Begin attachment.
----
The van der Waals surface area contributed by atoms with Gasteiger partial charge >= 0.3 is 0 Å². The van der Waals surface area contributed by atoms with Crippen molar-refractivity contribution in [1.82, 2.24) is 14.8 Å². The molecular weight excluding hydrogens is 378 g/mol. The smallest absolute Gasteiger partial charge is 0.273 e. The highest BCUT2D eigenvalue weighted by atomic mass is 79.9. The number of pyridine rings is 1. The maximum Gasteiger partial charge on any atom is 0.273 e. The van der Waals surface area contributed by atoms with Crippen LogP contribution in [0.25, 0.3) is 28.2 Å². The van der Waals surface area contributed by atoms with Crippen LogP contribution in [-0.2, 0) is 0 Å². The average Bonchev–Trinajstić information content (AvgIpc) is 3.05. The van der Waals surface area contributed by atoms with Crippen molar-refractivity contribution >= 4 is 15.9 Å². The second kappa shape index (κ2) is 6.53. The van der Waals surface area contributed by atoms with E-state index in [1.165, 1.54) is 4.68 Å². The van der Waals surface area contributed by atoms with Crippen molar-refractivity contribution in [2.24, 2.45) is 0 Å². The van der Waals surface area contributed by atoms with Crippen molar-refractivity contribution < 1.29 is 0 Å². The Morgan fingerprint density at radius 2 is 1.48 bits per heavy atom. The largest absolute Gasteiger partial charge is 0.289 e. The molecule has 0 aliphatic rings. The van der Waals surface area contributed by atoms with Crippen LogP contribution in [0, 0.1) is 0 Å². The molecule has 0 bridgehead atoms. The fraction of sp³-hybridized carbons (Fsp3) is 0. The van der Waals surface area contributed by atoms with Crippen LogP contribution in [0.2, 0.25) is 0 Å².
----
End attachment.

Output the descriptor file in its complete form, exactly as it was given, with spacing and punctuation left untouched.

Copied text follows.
The van der Waals surface area contributed by atoms with Gasteiger partial charge >= 0.3 is 0 Å². The van der Waals surface area contributed by atoms with Crippen molar-refractivity contribution in [1.82, 2.24) is 14.8 Å². The molecular weight excluding hydrogens is 378 g/mol. The smallest absolute Gasteiger partial charge is 0.273 e. The highest BCUT2D eigenvalue weighted by atomic mass is 79.9. The number of pyridine rings is 1. The maximum Gasteiger partial charge on any atom is 0.273 e. The van der Waals surface area contributed by atoms with Crippen LogP contribution in [0.25, 0.3) is 28.2 Å². The van der Waals surface area contributed by atoms with Crippen LogP contribution in [-0.2, 0) is 0 Å². The average Bonchev–Trinajstić information content (AvgIpc) is 3.05. The van der Waals surface area contributed by atoms with Crippen molar-refractivity contribution >= 4 is 15.9 Å². The second kappa shape index (κ2) is 6.53. The van der Waals surface area contributed by atoms with E-state index in [1.165, 1.54) is 4.68 Å². The van der Waals surface area contributed by atoms with Crippen molar-refractivity contribution in [2.24, 2.45) is 0 Å². The van der Waals surface area contributed by atoms with Crippen molar-refractivity contribution < 1.29 is 0 Å². The Morgan fingerprint density at radius 2 is 1.48 bits per heavy atom. The largest absolute Gasteiger partial charge is 0.289 e. The molecule has 0 aliphatic rings. The van der Waals surface area contributed by atoms with Crippen LogP contribution in [0, 0.1) is 0 Å². The molecule has 0 bridgehead atoms. The fraction of sp³-hybridized carbons (Fsp3) is 0. The van der Waals surface area contributed by atoms with Crippen LogP contribution in [0.2, 0.25) is 0 Å².